4. Easy on the brakes.

Just like with pedaling, brake as smoothly and slowly as possible. When you bike on snow you can’t always tell what’s beneath it. Is there slush? Ice? Going easy on the brakes gives you more ability to feel the terrain you’re working with and to adjust in relationship to it as you slow down. Quick sudden braking, on the other hand, will likely cause a spin out and possible spill.

Fat biking on snow

Fat bike add-on accessories.

If you want to make your fat biking experience even better, these must-have accessories will do the job!

PogiesPogies attach to your handlebars and are designed to trap heat in and keep the wind and cold out, almost like little ovens. This allows you to wear lighter weight gloves so you can more easily operate the brakes and shifters on the bike. Pogies are one of the best investments to help you stay warm and enjoy winter biking.

LightsLights are indispensable for any cyclist, but if your plans include winter biking, they’re even more valuable. The shorter days and varied weather conditions mean you are more likely to be riding in low-light or no-light conditions. Many experienced winter riders will tell you that riding snowy singletrack at night is amazing. But make sure you get lights that have enough power. If you are riding paved trails, look for lights with a minimum of 500+ lumens. If you are riding singletrack, you’ll need at least 1000+ lumens. Check out Choosing the Best Bike Lights for Night Riding to learn more.

Fenders — While you might not think about fenders when riding through fresh powder, winter conditions can literally toss all sorts of stuff at you. Fenders will help keep the snow, salt, and water off of you, keeping you drier and more comfortable. This is even truer if you plan on using your fat bike to commute since you’ll encounter all sorts of crud on the streets. The good news is that there are some great fat bike-specific options out there.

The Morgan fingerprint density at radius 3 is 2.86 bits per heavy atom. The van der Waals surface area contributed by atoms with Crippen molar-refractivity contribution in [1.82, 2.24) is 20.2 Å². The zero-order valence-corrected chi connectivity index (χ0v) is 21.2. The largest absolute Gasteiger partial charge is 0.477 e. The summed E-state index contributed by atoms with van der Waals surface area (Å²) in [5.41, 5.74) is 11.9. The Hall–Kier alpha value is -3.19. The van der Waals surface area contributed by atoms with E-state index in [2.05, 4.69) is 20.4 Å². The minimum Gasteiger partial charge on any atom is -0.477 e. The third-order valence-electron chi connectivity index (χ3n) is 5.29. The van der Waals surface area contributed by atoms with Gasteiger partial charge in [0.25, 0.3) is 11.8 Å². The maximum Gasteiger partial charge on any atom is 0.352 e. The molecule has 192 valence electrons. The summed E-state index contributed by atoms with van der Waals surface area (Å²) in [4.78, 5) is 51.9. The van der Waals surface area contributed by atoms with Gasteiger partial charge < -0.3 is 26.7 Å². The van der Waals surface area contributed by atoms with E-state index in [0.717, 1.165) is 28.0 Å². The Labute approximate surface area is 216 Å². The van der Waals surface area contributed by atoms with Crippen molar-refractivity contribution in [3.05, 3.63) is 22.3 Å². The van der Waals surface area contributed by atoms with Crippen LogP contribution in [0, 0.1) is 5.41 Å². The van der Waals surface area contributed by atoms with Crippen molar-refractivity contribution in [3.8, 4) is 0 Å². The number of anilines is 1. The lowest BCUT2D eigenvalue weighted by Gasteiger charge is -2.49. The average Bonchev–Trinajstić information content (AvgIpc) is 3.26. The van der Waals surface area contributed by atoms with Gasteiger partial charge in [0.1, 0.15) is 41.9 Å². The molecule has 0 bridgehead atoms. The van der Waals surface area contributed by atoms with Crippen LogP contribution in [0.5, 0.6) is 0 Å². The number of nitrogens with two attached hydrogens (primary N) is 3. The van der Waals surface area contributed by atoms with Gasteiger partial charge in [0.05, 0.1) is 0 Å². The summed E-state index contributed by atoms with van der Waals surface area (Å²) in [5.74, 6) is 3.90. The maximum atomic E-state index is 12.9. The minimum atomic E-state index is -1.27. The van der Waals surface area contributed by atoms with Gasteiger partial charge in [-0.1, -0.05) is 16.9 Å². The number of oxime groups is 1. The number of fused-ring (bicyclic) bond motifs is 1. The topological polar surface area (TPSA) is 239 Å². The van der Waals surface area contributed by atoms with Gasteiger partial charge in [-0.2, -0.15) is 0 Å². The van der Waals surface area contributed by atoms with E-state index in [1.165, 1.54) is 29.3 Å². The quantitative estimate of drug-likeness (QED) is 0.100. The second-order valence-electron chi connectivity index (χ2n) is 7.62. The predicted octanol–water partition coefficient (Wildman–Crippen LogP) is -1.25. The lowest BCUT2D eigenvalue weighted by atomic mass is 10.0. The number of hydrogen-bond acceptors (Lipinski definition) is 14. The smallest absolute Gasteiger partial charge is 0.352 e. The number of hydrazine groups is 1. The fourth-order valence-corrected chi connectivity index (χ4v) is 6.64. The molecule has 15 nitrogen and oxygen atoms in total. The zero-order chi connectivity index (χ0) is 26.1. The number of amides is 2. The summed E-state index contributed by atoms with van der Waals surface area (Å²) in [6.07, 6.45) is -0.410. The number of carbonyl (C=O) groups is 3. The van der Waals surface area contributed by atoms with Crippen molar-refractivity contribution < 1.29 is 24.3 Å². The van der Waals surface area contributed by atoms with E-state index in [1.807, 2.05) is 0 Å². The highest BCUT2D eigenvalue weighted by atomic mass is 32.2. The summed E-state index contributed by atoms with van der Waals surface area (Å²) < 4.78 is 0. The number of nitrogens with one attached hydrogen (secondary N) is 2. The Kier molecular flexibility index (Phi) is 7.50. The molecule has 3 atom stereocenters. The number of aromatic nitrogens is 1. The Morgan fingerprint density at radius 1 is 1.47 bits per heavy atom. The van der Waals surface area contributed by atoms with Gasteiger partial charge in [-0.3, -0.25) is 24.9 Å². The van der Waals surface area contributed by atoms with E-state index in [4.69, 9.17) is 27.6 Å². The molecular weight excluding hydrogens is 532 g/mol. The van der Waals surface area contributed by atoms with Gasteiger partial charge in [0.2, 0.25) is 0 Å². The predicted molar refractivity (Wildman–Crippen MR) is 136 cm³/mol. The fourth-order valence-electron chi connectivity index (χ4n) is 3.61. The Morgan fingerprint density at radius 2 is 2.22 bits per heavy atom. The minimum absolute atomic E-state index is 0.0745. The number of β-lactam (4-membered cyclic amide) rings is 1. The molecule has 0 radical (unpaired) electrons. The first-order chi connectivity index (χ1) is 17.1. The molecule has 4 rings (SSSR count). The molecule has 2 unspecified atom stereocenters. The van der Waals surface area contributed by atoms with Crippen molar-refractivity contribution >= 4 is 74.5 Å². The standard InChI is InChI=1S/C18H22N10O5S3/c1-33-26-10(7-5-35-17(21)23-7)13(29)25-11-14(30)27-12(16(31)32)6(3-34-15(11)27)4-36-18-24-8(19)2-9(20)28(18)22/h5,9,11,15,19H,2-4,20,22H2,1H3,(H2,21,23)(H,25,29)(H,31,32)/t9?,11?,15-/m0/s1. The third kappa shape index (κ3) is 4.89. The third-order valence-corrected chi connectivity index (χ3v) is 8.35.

Bags — When riding in the winter, it’s important to carry extra gear, especially extra clothing or to stash extra layers if you overdressed, to be prepared for whatever might come your way. Bags need to be bigger because winter riding gear is bulky (apparel, tubes, etc…). Fortunately, there are great frame and seat bag options that allow you to carry all of your necessary gear. And don’t forget extra food!

Hydration Pack — Hydration is one of the biggest challenges of winter riding. Many riders underestimate the importance of hydration in the winter because the temps are so low and it doesn’t take long for a water bottle to turn into an ice cube. But any time you exercise, no matter the season, you need to keep hydration in mind and replace water and electrolytes. Many companies offer insulated hydration packs that have an insulated hose and bag to keep the water from freezing.

Pro-tip for hydration packs – blow the water out of the hose and back into the bag to prevent a hard freeze! In extreme cold, insulation might not be enough to prevent freezing. One of the most effective ways to keep a water bottle from freezing is to keep the bottle in a jersey pocket next to your body and add the rest of your layers on top of the jersey — this way the bottle is kept from freezing by using the riders body heat.

Ready to fat bike?

You don’t need to be stuck indoors all winter riding on your smart trainer! Fat bikes make it possible to ride year-round! They provide an outstanding workout, will challenge your technique, and keep you smiling when the snowfalls. Check out our selection of fat bikes online here or swing into your favorite ERIK’S to test-ride one today.